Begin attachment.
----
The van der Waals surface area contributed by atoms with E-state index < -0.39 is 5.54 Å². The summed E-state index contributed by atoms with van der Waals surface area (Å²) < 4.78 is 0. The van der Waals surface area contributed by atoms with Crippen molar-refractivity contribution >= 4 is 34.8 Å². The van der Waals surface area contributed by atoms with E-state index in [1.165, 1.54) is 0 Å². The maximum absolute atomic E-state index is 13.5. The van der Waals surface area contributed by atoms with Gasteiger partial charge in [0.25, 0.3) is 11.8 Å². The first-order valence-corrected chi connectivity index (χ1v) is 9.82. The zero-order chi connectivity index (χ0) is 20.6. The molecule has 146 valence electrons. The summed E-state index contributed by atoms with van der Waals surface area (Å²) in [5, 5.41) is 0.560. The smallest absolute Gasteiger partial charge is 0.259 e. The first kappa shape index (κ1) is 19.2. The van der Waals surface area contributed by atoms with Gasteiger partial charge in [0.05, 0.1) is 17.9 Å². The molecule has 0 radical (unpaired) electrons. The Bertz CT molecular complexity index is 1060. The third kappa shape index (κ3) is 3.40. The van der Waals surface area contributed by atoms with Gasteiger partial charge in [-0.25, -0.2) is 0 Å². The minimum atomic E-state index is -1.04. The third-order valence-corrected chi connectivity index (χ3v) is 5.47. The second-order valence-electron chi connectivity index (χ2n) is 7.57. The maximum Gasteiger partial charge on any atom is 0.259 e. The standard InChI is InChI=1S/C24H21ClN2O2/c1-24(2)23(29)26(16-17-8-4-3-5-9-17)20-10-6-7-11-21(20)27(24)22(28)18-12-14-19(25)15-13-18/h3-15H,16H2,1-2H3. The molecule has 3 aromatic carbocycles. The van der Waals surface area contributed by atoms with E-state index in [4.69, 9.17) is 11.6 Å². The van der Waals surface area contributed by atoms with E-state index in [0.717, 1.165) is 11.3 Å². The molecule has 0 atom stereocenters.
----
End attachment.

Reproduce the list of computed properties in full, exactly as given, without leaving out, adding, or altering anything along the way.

The van der Waals surface area contributed by atoms with E-state index < -0.39 is 5.54 Å². The summed E-state index contributed by atoms with van der Waals surface area (Å²) < 4.78 is 0. The van der Waals surface area contributed by atoms with Crippen molar-refractivity contribution >= 4 is 34.8 Å². The van der Waals surface area contributed by atoms with E-state index in [1.165, 1.54) is 0 Å². The maximum absolute atomic E-state index is 13.5. The van der Waals surface area contributed by atoms with Gasteiger partial charge in [0.25, 0.3) is 11.8 Å². The first-order valence-corrected chi connectivity index (χ1v) is 9.82. The zero-order chi connectivity index (χ0) is 20.6. The molecule has 146 valence electrons. The summed E-state index contributed by atoms with van der Waals surface area (Å²) in [5, 5.41) is 0.560. The smallest absolute Gasteiger partial charge is 0.259 e. The first kappa shape index (κ1) is 19.2. The van der Waals surface area contributed by atoms with Gasteiger partial charge in [0.05, 0.1) is 17.9 Å². The molecule has 0 radical (unpaired) electrons. The Bertz CT molecular complexity index is 1060. The third kappa shape index (κ3) is 3.40. The van der Waals surface area contributed by atoms with Gasteiger partial charge in [-0.25, -0.2) is 0 Å². The minimum atomic E-state index is -1.04. The third-order valence-corrected chi connectivity index (χ3v) is 5.47. The second-order valence-electron chi connectivity index (χ2n) is 7.57. The maximum Gasteiger partial charge on any atom is 0.259 e. The standard InChI is InChI=1S/C24H21ClN2O2/c1-24(2)23(29)26(16-17-8-4-3-5-9-17)20-10-6-7-11-21(20)27(24)22(28)18-12-14-19(25)15-13-18/h3-15H,16H2,1-2H3. The molecule has 3 aromatic carbocycles. The van der Waals surface area contributed by atoms with E-state index in [4.69, 9.17) is 11.6 Å². The van der Waals surface area contributed by atoms with E-state index in [0.717, 1.165) is 11.3 Å². The molecule has 0 atom stereocenters.